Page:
Pakistan’s first tour as a Test nation was arranged hastily after ICC membership being conferred, and its first Test took place at New Delhi’s Ferez Shah Kolta stadium, against India, starting on the 16th October 1952.

Thus Pakistan became the first country (aside from England itself) to not make its international debut against England. Pakistan was also (again save for England) the first to make its Test debut as a fully fledged independent state.

(Note: Interestingly, New Zealand had been granted autonomous status following the Balfour declaration in 1928 which declared the Dominions of Canada, South Africa, Australia and New Zealand to be equal members within the British Empire. However, this wasn’t given legal effect until an Act of Parliament was passed in Britain in 1931, after NZ’s Test debut in 1930, meaning the Kiwis miss out on this honour on a legal technicality!)

Pakistan faced a strong Indian side featuring greats Vinoo Mankad, Vijay Hazare and Vijay Manjrekar. In the first innings, India’s Hemu Adhikari and Ghulam Ahmed notched up a 10th wicket stand of 109, which at the time became the fourth highest last-wicket partnership in Test history and carried India to a total of 372.

In reply, Pakistan scored 150 and were asked to follow-on. A second innings of 152 led to a defeat by an innings and 70 runs. Pakistan’s chief nemesis was Vinoo Mankad, who took career-best innings figures of 8/52 in the first innings, and career-best match figures of 13/131 in the Test overall.

Pakistan scored only one fifty across the two innings, by none other than their first superstar, Hanif Mohammad, who would go on to play in 55 Tests.

Above: Hanif Mohammad, first superstar of Pakistan cricket.

Pakistan did not lick their wounds for long however. They levelled the two test series 1-1 by winning the second test by an innings just  one week later in Lucknow.

Test team #8– Sri Lanka

First match vs England, Colombo, Sri Lanka – 17 February 1982

By the time the next Test team was minted, the landscape for international cricket had changed considerably. The One-Day International had been unveiled in 1971, and the ICC had held two World Cups in England based on the new shorter format. This gave the opportunity for non-Test playing emerging nations to play recognised international fixtures before being granted Test status.

The first such team to follow this path were Sri Lanka. The islanders had been granted ICC full status in 1981, by which time they had already played six official ODIs – three each in the World Cups of 1975 and 1979. They were to play two more against England in the week leading up to their first Test against the same opponents in February 1982.

The England side that travelled to Sri Lanka for this historic tour was a strong one, containing players such as Ian Botham, Graham Gooch, David Gower, Bob Willis and Derek Underwood. Sri Lanka stunned the visitors by winning the second ODI thanks to an innings of 86 not-out by Sidath Wettimuny and some crazy running by England who suffered four run-outs in their chase. The ODI series was tied 1-1, and the whole country of Sri Lanka went berserk with excitement.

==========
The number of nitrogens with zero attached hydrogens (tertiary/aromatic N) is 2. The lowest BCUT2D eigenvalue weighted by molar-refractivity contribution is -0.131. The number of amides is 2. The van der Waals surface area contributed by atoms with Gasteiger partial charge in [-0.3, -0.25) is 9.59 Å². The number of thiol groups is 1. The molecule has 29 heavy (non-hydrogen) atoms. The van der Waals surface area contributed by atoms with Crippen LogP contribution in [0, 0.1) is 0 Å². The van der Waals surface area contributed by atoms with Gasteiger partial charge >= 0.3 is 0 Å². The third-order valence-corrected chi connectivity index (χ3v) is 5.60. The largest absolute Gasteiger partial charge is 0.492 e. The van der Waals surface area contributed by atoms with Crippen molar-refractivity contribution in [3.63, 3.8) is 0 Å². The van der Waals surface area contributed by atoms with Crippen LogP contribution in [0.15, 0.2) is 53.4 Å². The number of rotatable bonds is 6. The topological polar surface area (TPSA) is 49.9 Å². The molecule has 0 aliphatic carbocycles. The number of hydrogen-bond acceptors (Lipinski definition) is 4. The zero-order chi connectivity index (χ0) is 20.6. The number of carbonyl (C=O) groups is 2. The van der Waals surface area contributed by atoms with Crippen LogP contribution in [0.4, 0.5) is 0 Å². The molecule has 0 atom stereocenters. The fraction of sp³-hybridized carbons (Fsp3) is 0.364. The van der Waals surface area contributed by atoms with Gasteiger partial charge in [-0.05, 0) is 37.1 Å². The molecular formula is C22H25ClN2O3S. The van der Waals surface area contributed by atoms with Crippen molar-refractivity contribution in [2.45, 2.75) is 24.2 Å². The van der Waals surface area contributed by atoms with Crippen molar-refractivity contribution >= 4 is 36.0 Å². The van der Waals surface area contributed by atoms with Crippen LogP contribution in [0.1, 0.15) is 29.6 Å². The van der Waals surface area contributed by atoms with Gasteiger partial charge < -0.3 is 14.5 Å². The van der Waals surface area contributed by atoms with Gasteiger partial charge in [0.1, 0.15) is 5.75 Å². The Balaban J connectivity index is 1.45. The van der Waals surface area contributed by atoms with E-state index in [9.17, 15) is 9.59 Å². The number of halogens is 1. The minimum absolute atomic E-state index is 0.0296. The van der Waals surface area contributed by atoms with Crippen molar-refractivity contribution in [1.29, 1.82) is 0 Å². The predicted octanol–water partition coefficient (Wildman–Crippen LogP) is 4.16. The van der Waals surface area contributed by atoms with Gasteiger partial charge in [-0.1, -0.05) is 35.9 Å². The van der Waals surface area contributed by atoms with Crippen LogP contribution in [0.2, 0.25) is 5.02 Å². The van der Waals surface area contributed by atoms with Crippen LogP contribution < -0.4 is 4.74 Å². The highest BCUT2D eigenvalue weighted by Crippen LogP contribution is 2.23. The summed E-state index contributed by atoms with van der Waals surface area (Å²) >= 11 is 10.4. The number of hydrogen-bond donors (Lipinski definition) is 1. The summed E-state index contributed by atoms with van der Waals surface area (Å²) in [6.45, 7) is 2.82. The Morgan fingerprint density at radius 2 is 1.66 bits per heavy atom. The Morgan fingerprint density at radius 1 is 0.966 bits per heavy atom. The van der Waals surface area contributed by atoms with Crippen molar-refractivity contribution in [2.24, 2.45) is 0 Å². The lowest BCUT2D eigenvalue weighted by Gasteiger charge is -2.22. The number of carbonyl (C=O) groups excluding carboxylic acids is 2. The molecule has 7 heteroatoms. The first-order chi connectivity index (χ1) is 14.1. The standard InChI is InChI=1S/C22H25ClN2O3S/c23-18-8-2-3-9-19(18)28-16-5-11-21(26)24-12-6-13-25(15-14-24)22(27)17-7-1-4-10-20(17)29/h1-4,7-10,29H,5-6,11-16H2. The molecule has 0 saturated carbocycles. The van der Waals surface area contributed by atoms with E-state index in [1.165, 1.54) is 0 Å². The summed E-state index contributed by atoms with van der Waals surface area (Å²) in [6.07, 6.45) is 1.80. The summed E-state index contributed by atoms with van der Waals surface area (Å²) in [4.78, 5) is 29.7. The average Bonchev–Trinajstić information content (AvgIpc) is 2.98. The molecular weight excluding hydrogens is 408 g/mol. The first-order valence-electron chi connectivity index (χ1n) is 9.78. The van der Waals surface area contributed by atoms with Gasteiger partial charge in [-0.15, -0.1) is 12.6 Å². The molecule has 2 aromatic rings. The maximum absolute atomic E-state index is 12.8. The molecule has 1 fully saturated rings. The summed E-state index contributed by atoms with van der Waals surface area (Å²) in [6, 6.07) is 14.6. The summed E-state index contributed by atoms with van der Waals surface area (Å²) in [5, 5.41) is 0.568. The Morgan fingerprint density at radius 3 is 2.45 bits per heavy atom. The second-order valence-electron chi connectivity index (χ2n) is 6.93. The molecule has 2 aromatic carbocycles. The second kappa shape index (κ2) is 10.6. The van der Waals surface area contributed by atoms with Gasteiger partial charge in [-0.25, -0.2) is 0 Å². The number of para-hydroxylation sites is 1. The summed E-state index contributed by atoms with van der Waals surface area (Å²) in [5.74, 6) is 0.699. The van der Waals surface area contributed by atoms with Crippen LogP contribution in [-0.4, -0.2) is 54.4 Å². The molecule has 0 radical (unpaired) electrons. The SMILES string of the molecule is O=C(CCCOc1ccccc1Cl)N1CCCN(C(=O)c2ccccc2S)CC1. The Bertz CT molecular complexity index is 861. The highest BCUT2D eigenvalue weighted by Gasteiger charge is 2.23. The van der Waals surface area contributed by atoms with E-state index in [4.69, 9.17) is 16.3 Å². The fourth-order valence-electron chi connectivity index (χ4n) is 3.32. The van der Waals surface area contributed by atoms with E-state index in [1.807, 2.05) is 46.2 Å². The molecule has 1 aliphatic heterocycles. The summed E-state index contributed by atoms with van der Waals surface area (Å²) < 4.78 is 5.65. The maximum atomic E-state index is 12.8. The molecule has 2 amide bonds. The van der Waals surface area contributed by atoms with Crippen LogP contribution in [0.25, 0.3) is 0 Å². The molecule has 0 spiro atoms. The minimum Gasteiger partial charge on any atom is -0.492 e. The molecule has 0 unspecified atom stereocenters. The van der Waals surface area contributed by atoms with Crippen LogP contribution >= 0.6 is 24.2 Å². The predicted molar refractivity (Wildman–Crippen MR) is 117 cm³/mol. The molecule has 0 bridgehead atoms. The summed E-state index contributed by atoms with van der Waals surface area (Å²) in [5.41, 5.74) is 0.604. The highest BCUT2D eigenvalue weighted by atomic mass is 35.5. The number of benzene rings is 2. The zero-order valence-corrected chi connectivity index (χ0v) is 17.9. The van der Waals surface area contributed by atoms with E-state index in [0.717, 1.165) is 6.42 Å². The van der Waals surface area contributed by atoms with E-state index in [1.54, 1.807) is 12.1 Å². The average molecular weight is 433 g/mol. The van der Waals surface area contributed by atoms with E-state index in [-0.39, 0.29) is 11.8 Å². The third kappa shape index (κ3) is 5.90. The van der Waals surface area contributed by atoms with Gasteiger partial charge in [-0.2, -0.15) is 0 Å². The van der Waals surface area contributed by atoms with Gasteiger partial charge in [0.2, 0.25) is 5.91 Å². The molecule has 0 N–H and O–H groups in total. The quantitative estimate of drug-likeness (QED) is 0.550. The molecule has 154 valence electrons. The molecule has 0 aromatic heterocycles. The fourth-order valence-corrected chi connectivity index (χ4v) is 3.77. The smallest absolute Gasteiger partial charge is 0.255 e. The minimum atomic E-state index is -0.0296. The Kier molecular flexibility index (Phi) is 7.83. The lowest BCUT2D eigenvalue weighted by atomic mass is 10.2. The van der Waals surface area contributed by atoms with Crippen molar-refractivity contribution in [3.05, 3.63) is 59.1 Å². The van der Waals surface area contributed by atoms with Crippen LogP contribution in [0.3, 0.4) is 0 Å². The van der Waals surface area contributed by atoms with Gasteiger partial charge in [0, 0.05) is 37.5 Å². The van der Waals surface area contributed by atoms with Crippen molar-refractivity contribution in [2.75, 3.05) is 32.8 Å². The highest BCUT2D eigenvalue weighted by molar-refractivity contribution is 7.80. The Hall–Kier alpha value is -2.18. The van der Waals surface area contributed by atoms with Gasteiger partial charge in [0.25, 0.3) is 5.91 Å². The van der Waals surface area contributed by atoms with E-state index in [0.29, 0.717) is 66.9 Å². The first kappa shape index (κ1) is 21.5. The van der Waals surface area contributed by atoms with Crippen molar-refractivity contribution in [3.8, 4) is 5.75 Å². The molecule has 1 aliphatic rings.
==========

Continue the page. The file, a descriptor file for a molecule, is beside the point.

The historic Test was played at Colombo’s P Sara Oval commencing on the 17 February 1982. Riding the crest of their ODI wave Ranjan Madugalle and Sri Lanka legend Arjuna Ranatunga both scored fifties in Sri Lanka’s first innings, before being undone by Underwood, who would take 5 wickets. A David Gower 89 and 45 from the skipper Keith Fletcher then gave England a slender five run first innings lead. Despite a fifty by Roy Dias in the second dig, Sri Lanka collapsed from 140-2 to 175 all out, John Emburey taking six wickets, and leaving England a straightforward chase. England eventually ran out winners by seven wickets.

Above: Arjuna Ranatunga in action in the first Test versus England

Sri Lanka’s first Test victory would come in 1985 in their 14th Test, when they defeated neighbours India at the same venue as their first Test, the P Sara Oval.

Test team #9 -Zimbabwe

First match vs India, Harare, Zimbabwe -18 October 1992

Before Zimbabwe gained independence from Britain in 1980, it had competed as Rhodesia (later Zimbabwe-Rhodesia) in South Africa’s domestic First Class cricket competition, the Currie Cup. After independence, the now national side was first elected as an Associate member of the ICC in 1981, and following its participation in three world cups, obtained Full member status in 1992.

Like Sri Lanka before it, our ninth Test nation had therefore already played a number of official ODIs before making its Test bow.

Zimbabwe’s First test was held at the Harare Sports Club starting on the 18 October 1992. Like Pakistan before them, Zimbabwe’s first Test opponent would not be England, but instead an Indian side featuring the legendary Kapil Dev and a young Sachin Tendulkar playing his 17th test match at the still tender age of 19.

That first match ended in a draw, and is notable for a number of reasons.

Firstly, Zimbabwe’s first innings total of 456 remains the highest by any Test nation on debut. Zimbabwe also became the first debutant nation since Australia 115 years earlier to avoid defeat in their maiden Test.

Zimbabwe’s skipper David Houghton scored a century in the first innings, becoming only the second man after Charles Bannerman to do so in his nation’s first Test.